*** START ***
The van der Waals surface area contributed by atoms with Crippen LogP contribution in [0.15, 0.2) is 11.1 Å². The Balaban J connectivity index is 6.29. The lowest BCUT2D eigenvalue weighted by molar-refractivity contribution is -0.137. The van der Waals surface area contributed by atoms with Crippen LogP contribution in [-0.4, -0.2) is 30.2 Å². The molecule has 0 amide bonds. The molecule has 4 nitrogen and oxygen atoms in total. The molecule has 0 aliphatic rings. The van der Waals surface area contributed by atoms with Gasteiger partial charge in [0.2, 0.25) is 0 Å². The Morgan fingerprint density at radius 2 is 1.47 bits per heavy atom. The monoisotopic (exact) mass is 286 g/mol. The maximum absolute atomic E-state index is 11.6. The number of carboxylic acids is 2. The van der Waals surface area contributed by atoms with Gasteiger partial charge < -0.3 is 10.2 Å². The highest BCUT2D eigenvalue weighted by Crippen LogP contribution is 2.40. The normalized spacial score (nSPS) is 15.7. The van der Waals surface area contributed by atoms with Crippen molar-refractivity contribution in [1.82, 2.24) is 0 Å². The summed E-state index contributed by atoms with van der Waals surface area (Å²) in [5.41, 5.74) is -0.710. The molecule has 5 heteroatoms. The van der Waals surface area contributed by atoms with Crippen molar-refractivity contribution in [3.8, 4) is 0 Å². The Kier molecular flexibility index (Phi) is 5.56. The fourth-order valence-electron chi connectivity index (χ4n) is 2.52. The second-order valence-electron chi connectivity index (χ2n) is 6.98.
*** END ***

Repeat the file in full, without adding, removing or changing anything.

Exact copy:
The van der Waals surface area contributed by atoms with Crippen LogP contribution in [0.15, 0.2) is 11.1 Å². The Balaban J connectivity index is 6.29. The lowest BCUT2D eigenvalue weighted by molar-refractivity contribution is -0.137. The van der Waals surface area contributed by atoms with Crippen LogP contribution in [-0.4, -0.2) is 30.2 Å². The molecule has 0 amide bonds. The molecule has 4 nitrogen and oxygen atoms in total. The molecule has 0 aliphatic rings. The van der Waals surface area contributed by atoms with Gasteiger partial charge in [0.2, 0.25) is 0 Å². The Morgan fingerprint density at radius 2 is 1.47 bits per heavy atom. The monoisotopic (exact) mass is 286 g/mol. The maximum absolute atomic E-state index is 11.6. The number of carboxylic acids is 2. The van der Waals surface area contributed by atoms with Gasteiger partial charge < -0.3 is 10.2 Å². The highest BCUT2D eigenvalue weighted by Crippen LogP contribution is 2.40. The normalized spacial score (nSPS) is 15.7. The van der Waals surface area contributed by atoms with Crippen molar-refractivity contribution in [1.82, 2.24) is 0 Å². The summed E-state index contributed by atoms with van der Waals surface area (Å²) in [5.41, 5.74) is -0.710. The molecule has 5 heteroatoms. The van der Waals surface area contributed by atoms with Crippen molar-refractivity contribution in [3.8, 4) is 0 Å². The Kier molecular flexibility index (Phi) is 5.56. The fourth-order valence-electron chi connectivity index (χ4n) is 2.52. The second-order valence-electron chi connectivity index (χ2n) is 6.98.